From graphics processing and system-programmers' point-of-view, 32-bit staffs are much easily manageable than 16-bit/24-bit/whatever-bit staffs ....
simple explanation, right?
Your problem is that you are thinking in colors which doesn't always mean what you think because those are the individual colors not counting the colors achieved by blending and mixing those colors. Your eye an see something like 2.4 million colors but this does not take into account shades and tones of those colors which puts us more in the 100 million colors range play around with a 16 bit photo shop image for a while there are trillions of colors available see below : "an 8-bit image, which would be "2 to the exponent 8", or "2 x 2 x 2 x 2 x 2 x 2 x 2 x 2", which gives us 256. That’s where the number 256 comes from.
Don’t worry if you found that confusing, or even worse, boring. It all has to do with how computers work. Just remember that when you save an image as a JPEG, you’re saving it as an 8-bit image, which gives you 256 shades each of red, green, and blue, for a total of 16.8 million possible colors.
Now, 16.8 million colors may seem like a lot. But as they say, nothing is big or small except by comparison, and when you compare it with how many possible colors we can have in a 16-bit image, well, as they also sometimes say, you ain’t seen nothin’ yet.
As we just learned, saving a photo as a JPEG creates an 8-bit image, which gives us 16.8 million possible colors in our image.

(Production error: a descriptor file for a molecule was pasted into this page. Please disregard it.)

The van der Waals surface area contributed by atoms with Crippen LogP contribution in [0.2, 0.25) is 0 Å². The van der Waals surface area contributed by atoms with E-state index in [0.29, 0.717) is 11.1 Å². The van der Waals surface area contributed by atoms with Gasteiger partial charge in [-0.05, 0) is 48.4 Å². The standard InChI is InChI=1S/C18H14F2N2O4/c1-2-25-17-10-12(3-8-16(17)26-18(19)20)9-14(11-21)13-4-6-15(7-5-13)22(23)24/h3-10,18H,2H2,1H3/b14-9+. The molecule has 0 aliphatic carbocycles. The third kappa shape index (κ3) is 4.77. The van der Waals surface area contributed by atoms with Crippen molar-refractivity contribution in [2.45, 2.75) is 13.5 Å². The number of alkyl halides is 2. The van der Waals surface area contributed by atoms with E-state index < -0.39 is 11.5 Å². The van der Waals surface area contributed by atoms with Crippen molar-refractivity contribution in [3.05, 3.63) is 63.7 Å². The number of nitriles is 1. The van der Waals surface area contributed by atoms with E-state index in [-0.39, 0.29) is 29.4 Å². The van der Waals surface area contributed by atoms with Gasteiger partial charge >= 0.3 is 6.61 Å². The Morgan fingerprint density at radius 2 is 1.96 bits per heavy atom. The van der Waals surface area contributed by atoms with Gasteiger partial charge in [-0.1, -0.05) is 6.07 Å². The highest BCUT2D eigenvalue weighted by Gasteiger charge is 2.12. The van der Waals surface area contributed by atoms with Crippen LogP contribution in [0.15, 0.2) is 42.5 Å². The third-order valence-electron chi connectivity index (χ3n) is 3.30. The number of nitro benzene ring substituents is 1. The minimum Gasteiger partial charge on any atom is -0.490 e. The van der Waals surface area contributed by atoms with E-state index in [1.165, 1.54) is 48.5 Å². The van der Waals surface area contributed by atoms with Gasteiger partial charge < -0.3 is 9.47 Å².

That may seem like a lot, and it is when you consider that the human eye can’t even see that many colors. We’re capable of distinguishing between a few million colors at best, with some estimates reaching as high as 10 million, but certainly not 16.8 million. So even with 8-bit JPEG images, we’re already dealing with more colors than we can see. Why, then, would we need more colors? Why isn’t 8-bit good enough? We’ll get to that in a moment, but first, let’s look at the difference between 8-bit and 16-bit images.
Earlier, we learned that 8-bit images give us 256 shades each of red, green and blue, and we got that number using the expression "2 to the exponent 8", or "2 x 2 x 2 x 2 x 2 x 2 x 2 x 2", which equals 256. We can do the same thing to figure out how many colors we can have in a 16-bit image. All we need to do is calculate the expression "2 to the exponent 16", or "2 x 2 x 2 x 2 x 2 x 2 x 2 x 2 x 2 x 2 x 2 x 2 x 2 x 2 x 2 x 2", which, if you don’t have a calculator handy, gives us 65,536. That means that when working with 16-bit images, we have 65,536 shades of red, 65,536 shades of green, and 65,536 shades of blue. Forget about 16.8 million! 65,536 x 65,536 x 65,536 gives us an incredible 281 trillion possible colors!" http://www.photoshopessentials.com/essentials/16-bit/